Wednesday, November 25, 2015

Far in the Heavens -- Heavenly collection of Stephen Paulus choral works

The choral works on this release were all composed or revised within the last four years of Stephen Paulus' life. Their originality, quality, and expressiveness show just how great a loss the classical music world suffered with Paulus' early death.

“Prayers and Remembrance” is the largest work on the album, written to commemorate 9/11. According to Paulus, it was written to be "spiritual without being religious." In that, he was successful. The work is elegiac and uplifting, without referencing the music of any faith tradition. Lush harmonies and deft orchestrations support the smoothly flowing melodic lines. Soprano Kathryn Mueller is a particular standout in the third movement, making the seemingly simple melody a song from the heart.

Shorter choral works make up the rest of the album, but don’t consider them mere filler. “Nunc dimittis” (rev. 2013) is an effective setting of the text -- an excellent example of Paulus at his best.  "The Incomprehensible,"  "I Have Called You by Name" "Little Elegy" and "When Music Sounds" all demonstrate why Paulus was considered one of America's premier choral composers.

The Concord of Voices & Orchestra, directed by Eric Holtan perform these works beautifully.  The chorus has a good blend, and the performances -- as to be expected from Reference -- are impeccably recorded.

Stephen Paulus: Far in the Heavens
True Concord Voices & Orchestra; Eric Holtan, conductor
Reference Recordings FR-716

Tuesday, November 24, 2015

Barney & Clyde Desert Peanuts

Long-time readers of this blog know how I feel about "Peanuts." Yes, it was a great strip and Charles M. Schultz influenced an entire generation of newspaper cartoonists with his inventiveness and imagination.


Schultz died in 2000, and for the past 15 years his comic strip has been in reruns, taking up space that should be used to showcase the current generation of comic strip creators.

I wonder if the moribund nature of this zombie strip (it's dead, but it's still moving) is what creators Gene Weingarten, Dan Weingarten and David Clark had in mind with their September 29, 2015 sequence in "Barney and Clyde." (click on image to enlarge)

 For those not overly familiar with the world of Peanuts, it's a reference to Spike, Snoopy's brother who lives in Needles, Arizona. His sole companion is a cactus.

Yep, 15 years after the end of the strip, that's how I imagined Spike would end up.

Thursday, November 19, 2015

Roger Sessions: Music for Violin and Piano

For me, this release works on many levels. First, it chronicles an important phase of Roger Session's career when his style moved from neo-classical to embrace -- however lightly -- serialism. It also is an enjoyable listening experience, as pianist David Holzman and violinist David Bowlin perform together and separately, bring some variety to the program. And there's a mix of well-known important work and some (relatively) light occasional pieces that provide some emotional balance.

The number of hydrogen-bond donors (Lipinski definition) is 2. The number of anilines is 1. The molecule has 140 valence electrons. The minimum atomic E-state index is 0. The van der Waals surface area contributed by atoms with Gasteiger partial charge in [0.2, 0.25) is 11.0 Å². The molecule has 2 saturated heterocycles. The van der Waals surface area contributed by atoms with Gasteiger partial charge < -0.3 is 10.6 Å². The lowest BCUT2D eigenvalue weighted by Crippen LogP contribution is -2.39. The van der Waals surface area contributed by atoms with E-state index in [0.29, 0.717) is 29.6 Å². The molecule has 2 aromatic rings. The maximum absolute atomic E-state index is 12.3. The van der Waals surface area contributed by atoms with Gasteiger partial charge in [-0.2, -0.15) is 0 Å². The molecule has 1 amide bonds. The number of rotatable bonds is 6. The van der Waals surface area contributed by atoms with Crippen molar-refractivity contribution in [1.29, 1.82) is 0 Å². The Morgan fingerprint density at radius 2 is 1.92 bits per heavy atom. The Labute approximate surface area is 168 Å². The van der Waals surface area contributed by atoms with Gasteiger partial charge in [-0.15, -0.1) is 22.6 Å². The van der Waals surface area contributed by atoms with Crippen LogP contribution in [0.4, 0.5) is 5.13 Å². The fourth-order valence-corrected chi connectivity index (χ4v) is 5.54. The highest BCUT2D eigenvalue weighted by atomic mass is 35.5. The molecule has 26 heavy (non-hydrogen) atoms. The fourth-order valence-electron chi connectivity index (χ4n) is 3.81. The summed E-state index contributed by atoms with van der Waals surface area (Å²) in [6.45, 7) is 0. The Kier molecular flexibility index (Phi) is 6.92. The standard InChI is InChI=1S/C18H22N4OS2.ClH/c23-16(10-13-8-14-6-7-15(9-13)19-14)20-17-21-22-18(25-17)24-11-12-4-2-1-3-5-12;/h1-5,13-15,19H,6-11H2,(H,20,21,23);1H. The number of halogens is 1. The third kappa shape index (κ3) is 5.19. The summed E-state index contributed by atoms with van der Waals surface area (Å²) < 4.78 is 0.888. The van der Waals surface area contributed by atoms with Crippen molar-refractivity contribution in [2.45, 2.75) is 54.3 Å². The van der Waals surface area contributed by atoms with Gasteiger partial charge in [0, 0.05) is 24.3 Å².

The album opens with the 1942 Duo for violin and piano. It's a work cast in a single movement of continual contrast. While the piece is highly chromatic, Sessions never quite crosses over into atonality.

By contrast, Sessions does cross that line in his Sonata for Violin written nine years later. It is indeed a twelve-tone work, but one that still borders on tonality. Bolin brings out the inherent lyricism in this sonata, smoothing out some of the spikiness of the piece, and showing just how close to line Sessions remains.

According to the composer, Sessions' Second Piano Sonata was supposed to be "not only short by easy to play." I think he missed on both counts (the work's about 13 minutes long). Nevertheless, Holzman handles the dense, complex score with apparent ease.

Two short piano pieces round out the program. The 1936 Waltz for Brenda is a delightful little piece written to commemorate the birth of a neighbor's child (who was writer Brenda Webster), and a 1947 Adagio given as a retirement gift to a colleague.

The recording quality is very good, as are the performances. In fact, I really only had one quibble. This is a disc of solo and duo music for violin and piano. So why does the cover show Sessions conducting from a podium?

Roger Sessions: Music for Violin and Piano
David Holzman, piano; David Bowlin, violin
Bridge 9453